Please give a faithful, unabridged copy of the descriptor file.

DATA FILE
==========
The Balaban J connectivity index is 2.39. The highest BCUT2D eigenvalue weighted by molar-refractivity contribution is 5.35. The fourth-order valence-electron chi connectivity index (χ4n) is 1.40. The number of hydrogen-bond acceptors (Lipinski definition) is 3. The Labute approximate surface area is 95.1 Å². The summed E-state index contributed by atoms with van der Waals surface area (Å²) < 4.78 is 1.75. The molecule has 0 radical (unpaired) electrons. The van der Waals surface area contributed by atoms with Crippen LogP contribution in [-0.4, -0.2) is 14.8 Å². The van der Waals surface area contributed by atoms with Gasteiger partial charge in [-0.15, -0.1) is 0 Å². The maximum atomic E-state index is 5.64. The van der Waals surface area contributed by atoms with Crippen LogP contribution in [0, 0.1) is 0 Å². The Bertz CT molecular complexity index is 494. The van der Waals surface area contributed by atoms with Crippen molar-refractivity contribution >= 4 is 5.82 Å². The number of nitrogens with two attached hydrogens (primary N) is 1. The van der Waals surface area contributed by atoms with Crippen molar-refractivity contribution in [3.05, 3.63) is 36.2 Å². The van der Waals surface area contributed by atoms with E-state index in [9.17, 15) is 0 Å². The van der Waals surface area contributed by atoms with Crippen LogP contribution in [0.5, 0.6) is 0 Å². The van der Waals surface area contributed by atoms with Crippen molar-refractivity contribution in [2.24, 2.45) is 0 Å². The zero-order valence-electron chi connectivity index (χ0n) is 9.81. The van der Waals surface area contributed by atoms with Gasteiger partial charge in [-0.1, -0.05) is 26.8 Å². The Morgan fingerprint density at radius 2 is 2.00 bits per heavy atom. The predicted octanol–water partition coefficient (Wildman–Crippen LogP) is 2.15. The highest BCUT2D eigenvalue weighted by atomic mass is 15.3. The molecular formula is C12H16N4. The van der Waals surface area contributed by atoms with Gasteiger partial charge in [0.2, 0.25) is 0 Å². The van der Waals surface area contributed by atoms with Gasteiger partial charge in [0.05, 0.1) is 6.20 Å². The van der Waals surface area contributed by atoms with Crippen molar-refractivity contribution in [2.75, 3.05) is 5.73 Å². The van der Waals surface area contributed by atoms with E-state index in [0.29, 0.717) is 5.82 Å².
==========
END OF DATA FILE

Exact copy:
The Balaban J connectivity index is 2.39. The highest BCUT2D eigenvalue weighted by molar-refractivity contribution is 5.35. The fourth-order valence-electron chi connectivity index (χ4n) is 1.40. The number of hydrogen-bond acceptors (Lipinski definition) is 3. The Labute approximate surface area is 95.1 Å². The summed E-state index contributed by atoms with van der Waals surface area (Å²) < 4.78 is 1.75. The molecule has 0 radical (unpaired) electrons. The van der Waals surface area contributed by atoms with Crippen LogP contribution in [-0.4, -0.2) is 14.8 Å². The van der Waals surface area contributed by atoms with Gasteiger partial charge in [-0.15, -0.1) is 0 Å². The maximum atomic E-state index is 5.64. The van der Waals surface area contributed by atoms with Crippen LogP contribution in [0, 0.1) is 0 Å². The Bertz CT molecular complexity index is 494. The van der Waals surface area contributed by atoms with Crippen molar-refractivity contribution >= 4 is 5.82 Å². The number of nitrogens with two attached hydrogens (primary N) is 1. The van der Waals surface area contributed by atoms with Crippen molar-refractivity contribution in [3.05, 3.63) is 36.2 Å². The van der Waals surface area contributed by atoms with E-state index in [9.17, 15) is 0 Å². The van der Waals surface area contributed by atoms with Crippen LogP contribution in [0.5, 0.6) is 0 Å². The van der Waals surface area contributed by atoms with Crippen molar-refractivity contribution in [2.24, 2.45) is 0 Å². The zero-order valence-electron chi connectivity index (χ0n) is 9.81. The van der Waals surface area contributed by atoms with Gasteiger partial charge in [-0.1, -0.05) is 26.8 Å². The Morgan fingerprint density at radius 2 is 2.00 bits per heavy atom. The predicted octanol–water partition coefficient (Wildman–Crippen LogP) is 2.15. The highest BCUT2D eigenvalue weighted by atomic mass is 15.3. The molecular formula is C12H16N4. The van der Waals surface area contributed by atoms with Gasteiger partial charge in [0.2, 0.25) is 0 Å². The van der Waals surface area contributed by atoms with Gasteiger partial charge in [0.05, 0.1) is 6.20 Å². The van der Waals surface area contributed by atoms with Crippen molar-refractivity contribution in [2.75, 3.05) is 5.73 Å². The van der Waals surface area contributed by atoms with E-state index in [0.29, 0.717) is 5.82 Å².